It’s this elusive idea that parents know is actually impossible, yet continually strive for and are sorely disappointed when any factor detracts from their path to it (i.e. a crying child who wanted to use the small spatula, NOT the big spatula). We snap photos of a perfect smile, hoping we can mask the reality of tears, emotion, frustration, and impatience with a clever #unfourgettablebakingsesh! But the truth is, it doesn’t matter if it took more time to bake the cake, and it doesn’t matter that the cake didn’t even… ahem… turn out good (more on that later*).

What matters is that I took the time to include my daughter in helping to make her own birthday cake. It was special mother-daughter time, even if it didn’t go exactly how I wanted it to go in my head. Even though it wasn’t perfect. I was present. She was present.

The time we spent together is what made it unforgettable. 

*I’ve come to accept that I’m clearly NOT a baker. I’ll gladly pay $45 for a delicious bakery cake. I’ve learned that I don’t enjoy it and I’m not good at it. And I don’t have the time, or energy, or desire to improve my baking skills. Although I followed the directions to a T… somehow the cake didn’t bake evenly and the middle ended up being a sunken pile of goo, albeit tasty goo.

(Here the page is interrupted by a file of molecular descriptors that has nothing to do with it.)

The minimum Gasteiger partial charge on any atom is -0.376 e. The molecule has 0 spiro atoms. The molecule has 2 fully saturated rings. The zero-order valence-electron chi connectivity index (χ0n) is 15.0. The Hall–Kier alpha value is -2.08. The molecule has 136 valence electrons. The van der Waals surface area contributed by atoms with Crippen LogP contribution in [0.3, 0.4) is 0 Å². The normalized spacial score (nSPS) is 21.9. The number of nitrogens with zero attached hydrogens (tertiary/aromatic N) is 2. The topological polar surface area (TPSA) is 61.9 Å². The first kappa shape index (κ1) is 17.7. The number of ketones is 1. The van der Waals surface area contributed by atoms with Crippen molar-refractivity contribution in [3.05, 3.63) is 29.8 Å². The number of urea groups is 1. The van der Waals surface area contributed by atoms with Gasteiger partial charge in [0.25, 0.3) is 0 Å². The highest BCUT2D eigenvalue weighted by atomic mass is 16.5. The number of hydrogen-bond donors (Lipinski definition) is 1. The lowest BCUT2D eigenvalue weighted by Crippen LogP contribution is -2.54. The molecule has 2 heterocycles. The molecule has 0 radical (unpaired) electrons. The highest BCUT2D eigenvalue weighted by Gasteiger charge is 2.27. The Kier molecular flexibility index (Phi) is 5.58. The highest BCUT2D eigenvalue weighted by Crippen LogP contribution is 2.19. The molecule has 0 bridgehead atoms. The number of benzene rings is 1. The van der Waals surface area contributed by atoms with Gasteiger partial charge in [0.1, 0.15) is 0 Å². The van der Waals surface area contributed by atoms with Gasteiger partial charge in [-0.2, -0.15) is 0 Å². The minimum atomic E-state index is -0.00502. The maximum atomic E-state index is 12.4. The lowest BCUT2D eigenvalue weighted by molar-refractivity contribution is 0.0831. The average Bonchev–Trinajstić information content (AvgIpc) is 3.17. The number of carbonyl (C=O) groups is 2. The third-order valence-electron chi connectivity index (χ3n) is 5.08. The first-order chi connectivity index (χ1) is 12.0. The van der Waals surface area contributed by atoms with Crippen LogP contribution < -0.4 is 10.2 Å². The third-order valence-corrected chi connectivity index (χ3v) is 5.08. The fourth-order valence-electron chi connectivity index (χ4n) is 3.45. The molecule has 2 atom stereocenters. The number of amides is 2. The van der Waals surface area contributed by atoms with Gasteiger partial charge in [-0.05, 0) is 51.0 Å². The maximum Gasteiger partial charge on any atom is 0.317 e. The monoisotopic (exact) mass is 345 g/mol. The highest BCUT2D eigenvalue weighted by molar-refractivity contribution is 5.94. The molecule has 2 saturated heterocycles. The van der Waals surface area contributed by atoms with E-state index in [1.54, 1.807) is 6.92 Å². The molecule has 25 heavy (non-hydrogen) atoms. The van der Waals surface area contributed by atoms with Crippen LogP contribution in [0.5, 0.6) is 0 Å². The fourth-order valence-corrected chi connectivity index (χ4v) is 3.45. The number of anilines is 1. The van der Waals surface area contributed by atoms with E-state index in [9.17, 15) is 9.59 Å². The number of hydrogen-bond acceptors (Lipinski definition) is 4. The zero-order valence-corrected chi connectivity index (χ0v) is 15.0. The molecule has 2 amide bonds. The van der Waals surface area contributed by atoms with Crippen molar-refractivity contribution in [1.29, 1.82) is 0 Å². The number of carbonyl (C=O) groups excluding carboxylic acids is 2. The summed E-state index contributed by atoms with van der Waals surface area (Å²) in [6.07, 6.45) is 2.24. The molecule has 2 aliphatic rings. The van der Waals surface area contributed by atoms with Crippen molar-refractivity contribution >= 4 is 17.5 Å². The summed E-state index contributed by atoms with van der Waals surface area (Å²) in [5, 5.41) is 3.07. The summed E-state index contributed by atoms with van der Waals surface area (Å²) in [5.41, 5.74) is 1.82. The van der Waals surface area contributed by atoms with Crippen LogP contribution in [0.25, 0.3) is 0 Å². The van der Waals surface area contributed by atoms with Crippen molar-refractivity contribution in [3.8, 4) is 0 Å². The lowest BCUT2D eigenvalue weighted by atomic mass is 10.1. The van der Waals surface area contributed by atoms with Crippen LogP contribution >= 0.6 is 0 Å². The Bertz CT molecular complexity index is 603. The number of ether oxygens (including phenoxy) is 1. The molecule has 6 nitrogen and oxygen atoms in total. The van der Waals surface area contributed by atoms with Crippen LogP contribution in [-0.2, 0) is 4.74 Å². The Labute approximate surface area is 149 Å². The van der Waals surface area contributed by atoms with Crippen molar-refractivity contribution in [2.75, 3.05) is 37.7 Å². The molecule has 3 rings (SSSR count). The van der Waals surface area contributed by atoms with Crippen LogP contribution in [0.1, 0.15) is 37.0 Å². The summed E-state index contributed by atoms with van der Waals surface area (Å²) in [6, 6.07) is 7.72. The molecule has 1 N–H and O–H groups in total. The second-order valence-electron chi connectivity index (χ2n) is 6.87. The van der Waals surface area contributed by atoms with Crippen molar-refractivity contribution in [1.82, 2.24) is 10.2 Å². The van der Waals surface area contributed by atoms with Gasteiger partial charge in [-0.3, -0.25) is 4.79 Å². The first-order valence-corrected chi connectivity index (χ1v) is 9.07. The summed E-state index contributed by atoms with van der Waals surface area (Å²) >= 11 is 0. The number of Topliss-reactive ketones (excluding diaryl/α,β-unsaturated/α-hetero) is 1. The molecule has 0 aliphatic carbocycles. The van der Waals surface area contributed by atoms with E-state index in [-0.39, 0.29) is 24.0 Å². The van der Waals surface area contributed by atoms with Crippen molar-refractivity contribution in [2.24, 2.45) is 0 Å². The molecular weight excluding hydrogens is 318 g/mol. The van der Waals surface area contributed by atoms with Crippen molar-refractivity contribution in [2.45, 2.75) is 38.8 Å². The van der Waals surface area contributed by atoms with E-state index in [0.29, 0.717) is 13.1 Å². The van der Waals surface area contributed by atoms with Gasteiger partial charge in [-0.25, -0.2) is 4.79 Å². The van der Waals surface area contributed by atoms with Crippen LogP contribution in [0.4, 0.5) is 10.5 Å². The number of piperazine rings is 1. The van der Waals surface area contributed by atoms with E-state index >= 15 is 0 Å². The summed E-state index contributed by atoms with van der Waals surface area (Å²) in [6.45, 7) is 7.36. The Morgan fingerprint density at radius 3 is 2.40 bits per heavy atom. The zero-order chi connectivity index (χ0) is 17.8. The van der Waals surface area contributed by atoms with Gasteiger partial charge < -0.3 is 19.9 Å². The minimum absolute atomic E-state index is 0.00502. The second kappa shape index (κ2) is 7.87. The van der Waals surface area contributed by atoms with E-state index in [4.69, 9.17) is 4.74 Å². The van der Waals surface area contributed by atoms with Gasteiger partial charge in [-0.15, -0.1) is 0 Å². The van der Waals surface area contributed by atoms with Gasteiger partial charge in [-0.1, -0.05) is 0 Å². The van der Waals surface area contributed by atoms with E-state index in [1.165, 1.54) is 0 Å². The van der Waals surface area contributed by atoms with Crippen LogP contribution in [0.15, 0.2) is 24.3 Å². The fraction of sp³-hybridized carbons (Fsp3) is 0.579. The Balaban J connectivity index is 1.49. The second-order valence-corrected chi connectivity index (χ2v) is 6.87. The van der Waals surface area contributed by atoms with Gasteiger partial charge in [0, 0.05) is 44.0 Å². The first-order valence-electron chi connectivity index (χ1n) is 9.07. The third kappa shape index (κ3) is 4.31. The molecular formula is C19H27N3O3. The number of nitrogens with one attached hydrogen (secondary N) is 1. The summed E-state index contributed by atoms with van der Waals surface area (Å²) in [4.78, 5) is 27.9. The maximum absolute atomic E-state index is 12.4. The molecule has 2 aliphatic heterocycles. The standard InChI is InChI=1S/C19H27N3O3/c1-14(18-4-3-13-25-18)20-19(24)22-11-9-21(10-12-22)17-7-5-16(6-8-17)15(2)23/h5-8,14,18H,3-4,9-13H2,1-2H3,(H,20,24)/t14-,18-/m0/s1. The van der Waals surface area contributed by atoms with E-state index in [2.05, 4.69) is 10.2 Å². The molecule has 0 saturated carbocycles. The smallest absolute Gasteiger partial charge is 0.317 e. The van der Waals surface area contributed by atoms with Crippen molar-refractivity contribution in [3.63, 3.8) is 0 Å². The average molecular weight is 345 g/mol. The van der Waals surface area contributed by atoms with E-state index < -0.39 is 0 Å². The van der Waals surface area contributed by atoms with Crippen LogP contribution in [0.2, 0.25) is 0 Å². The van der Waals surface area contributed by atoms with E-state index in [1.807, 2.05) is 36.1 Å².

Although I felt embarrassed and slightly ashamed to serve the cake at Jackie’s birthday party, I did it anyway. I warned people that the middle miiiight not have baked fully and that it wouldn’t offend me if they didn’t eat it. And while the adults all took some bites and shook their heads with a sympathetic “Mmmm hmmm” as they reached the goo-filled middle, I’m happy to report that all the kids loved it. 

Image from Pexels.com

Are we there yet? He’s touching my side of the seat.  I’m hungry.  I need to go to the bathroom. If you’ve ever taken a family vacation, you know these words are part of the package when it comes to vacationing with children.

Whether you’re taking a two or 10-hour adventure, families can actually succeed in spending lots of time together in a small confined space, create great memories and share some good laughs.